To be included in our ranking of the best colleges for online degree programs, all colleges had to meet the following five criteria:
- Be an accredited U.S. institution
- Offer either 2- or 4-year degree programs
- Have at least 1 percent of students taking at least some of their classes via distance education
- Be active in the 2015-16 school year
- Report data for all 15 specific ranking variables included in our methodology
We then ranked the remaining 2,169 colleges and universities and scored each on a 100-point scale on these specific. Our data points include:
- The in-state tuition and fees for full-time undergraduates, National Center for Education Statistics, 2015-16
- Percent of undergraduate students awarded federal, state, local, institutional or other sources of grant aid, National Center for Education Statistics, 2015-16
- The average amount of federal, state, local, institutional or other sources of grant aid awarded to undergraduate students, National Center for Education Statistics, 2015-16
- Full-time Retention rate, National Center for Education Statistics, 2015-16
- Percent of students participating fully or partially in distance education to total enrollment, National Center for Education Statistics, 2015-16
- Graduation rate within six years, National Center for Education Statistics, 2015-16
- No. of degree programs offered via distance education, National Center for Education Statistics, 2015-16
- Percent of students working and not enrolled 6 years after entry, College Scorecard, 2013-14
- Open admissions policy for all or most entering first-time undergraduate-level students, National Center for Education Statistics, 2015-16
- Flexibility and student services, based on whether the school offers the following services, National Center for Education Statistics, 2015-16
- Dual credit
- Credit for life experience
- Advanced Placement credit
- Academic and career counseling
- Job placement services for graduates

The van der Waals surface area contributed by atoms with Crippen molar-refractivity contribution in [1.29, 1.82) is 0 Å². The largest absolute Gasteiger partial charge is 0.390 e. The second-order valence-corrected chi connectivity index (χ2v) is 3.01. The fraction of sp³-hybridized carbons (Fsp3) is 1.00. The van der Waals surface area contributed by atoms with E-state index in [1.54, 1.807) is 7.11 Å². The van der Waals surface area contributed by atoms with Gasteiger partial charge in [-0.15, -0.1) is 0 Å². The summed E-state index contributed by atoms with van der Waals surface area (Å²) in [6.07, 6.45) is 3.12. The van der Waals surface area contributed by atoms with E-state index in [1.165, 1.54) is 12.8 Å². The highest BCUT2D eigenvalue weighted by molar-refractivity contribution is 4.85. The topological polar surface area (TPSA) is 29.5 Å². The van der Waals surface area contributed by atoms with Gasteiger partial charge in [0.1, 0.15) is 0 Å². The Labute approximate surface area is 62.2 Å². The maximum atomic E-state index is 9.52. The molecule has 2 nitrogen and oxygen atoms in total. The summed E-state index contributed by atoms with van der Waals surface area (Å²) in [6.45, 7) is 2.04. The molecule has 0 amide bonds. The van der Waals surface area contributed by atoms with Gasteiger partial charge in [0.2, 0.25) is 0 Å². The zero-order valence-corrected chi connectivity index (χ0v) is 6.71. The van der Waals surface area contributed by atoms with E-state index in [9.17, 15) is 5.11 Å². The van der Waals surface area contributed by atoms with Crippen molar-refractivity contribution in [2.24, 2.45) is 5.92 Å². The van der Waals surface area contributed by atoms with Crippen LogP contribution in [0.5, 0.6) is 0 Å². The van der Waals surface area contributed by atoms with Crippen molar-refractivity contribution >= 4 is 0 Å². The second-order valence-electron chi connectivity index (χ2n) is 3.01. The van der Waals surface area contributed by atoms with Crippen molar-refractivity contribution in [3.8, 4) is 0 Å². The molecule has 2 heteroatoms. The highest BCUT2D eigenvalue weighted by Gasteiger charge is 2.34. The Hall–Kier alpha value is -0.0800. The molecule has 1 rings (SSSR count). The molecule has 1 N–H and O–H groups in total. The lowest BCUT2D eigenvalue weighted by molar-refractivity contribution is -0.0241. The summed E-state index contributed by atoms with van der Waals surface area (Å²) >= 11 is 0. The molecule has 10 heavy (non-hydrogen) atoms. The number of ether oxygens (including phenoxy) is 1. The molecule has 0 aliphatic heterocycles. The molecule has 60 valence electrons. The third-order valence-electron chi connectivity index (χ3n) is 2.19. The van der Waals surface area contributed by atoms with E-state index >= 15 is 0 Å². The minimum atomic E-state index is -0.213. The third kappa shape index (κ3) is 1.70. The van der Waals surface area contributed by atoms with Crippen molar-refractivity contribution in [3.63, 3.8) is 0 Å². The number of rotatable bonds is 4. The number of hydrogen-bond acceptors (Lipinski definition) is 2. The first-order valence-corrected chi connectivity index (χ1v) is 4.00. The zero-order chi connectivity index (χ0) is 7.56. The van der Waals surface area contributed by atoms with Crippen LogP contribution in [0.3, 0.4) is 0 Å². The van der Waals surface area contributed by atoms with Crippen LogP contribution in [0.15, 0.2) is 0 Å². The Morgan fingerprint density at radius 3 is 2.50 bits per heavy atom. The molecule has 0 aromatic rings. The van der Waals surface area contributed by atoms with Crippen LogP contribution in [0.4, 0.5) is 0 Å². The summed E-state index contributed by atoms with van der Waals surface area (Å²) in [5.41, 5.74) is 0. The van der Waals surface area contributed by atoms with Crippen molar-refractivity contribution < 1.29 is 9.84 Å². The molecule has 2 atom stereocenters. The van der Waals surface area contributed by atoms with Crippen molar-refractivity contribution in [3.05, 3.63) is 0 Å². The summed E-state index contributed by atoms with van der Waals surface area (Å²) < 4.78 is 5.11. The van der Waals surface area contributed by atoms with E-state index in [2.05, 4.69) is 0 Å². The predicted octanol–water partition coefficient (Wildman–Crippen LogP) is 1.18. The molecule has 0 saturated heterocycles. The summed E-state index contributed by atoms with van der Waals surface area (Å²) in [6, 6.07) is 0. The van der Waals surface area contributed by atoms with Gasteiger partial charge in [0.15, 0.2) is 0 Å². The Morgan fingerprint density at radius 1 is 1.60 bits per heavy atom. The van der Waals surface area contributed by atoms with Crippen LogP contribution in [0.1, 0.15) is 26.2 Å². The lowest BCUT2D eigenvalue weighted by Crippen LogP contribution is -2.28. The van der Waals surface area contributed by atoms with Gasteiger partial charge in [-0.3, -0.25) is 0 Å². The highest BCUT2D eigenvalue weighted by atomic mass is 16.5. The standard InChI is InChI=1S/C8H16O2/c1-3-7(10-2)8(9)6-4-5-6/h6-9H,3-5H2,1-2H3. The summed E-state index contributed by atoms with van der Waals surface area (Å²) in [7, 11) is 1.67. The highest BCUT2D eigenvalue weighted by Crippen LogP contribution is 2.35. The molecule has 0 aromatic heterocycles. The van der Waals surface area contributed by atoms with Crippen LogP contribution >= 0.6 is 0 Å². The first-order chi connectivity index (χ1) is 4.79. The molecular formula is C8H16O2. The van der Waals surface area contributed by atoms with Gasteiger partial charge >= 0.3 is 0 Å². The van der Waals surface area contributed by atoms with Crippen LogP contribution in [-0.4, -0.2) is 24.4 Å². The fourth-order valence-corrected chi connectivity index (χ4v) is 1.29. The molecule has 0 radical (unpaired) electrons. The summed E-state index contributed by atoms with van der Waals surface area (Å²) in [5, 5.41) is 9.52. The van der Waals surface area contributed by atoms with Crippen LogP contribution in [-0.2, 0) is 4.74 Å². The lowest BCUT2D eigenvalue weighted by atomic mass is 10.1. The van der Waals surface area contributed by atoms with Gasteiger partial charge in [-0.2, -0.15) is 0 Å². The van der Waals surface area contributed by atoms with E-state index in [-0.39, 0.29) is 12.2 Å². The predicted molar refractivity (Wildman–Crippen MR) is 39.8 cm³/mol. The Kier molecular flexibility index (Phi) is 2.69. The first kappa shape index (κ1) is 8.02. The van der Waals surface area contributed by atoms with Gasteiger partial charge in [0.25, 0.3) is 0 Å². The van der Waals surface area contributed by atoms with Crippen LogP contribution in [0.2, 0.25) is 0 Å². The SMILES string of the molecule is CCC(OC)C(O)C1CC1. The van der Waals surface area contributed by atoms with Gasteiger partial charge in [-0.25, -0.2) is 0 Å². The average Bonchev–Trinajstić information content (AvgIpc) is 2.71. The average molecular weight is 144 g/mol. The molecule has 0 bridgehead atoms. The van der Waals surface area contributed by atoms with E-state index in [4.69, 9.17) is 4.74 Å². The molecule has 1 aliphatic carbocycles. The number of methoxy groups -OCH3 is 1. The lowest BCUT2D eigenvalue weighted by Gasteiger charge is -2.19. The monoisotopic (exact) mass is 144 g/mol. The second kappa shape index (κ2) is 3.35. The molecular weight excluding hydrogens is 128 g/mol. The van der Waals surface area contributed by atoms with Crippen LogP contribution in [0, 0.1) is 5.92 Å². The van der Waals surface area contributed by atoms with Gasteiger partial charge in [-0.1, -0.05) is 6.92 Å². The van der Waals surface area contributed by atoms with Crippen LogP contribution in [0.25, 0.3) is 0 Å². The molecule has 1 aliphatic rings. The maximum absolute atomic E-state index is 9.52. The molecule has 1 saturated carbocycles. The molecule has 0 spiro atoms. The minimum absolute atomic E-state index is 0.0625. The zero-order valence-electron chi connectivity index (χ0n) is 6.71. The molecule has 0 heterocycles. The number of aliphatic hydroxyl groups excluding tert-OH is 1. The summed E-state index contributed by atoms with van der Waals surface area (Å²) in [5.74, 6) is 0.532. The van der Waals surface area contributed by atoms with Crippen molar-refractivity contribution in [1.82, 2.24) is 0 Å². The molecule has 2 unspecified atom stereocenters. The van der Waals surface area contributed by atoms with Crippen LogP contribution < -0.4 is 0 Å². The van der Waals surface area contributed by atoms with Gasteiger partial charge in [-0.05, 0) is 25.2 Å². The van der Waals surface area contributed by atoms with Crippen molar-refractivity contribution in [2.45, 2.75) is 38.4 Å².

- Offers credit for military training
- Integrated Postsecondary Education Data System (IPEDS) 2016-17, National Center for Education Statistics, http://nces.ed.gov/ipeds/
- A Statewide Approach to Service Year—the Virginia Model, A Stronger Nation, the Lumina Foundation, April 18, 2017, https://www.luminafoundation.org/news-and-views/a-statewide-approach-to-service-year-the-virginia-model
- A Stronger Nation, Lumina Foundation, http://strongernation.luminafoundation.org/report/2018/#nation, accessed February 2018
- Integrated Postsecondary Education Data System (IPEDS) 2016-17, National Center for Education Statistics, http://nces.ed.gov/ipeds/
- Overview: The Virginia Plan for Higher Education, State Council of Higher Education for Virginia, http://www.schev.edu/index/statewide-strategic-plan/overview, accessed January 2018
- Release: 2016-17 marks a record for bachelor’s degrees and STEM-H credentials in Virginia, State Council of Higher Education for Virginia, January 5, 2017, http://www.schev.edu/index/agency-info/media-center/news-releases/schev-news/2018/01/05/release-2016-17-marks-a-record-for-bachelor-s-degrees-and-stem-h-credentials-in-virginia
- Student Debt Graduates of 2015-16: A First Look, State Council for Higher Education for Virgnia, http://research.schev.edu/apps/info/Articles.Student-Debt-1516-Graduates-A-First-Look.ashx?NS=Articles, accessed February 2018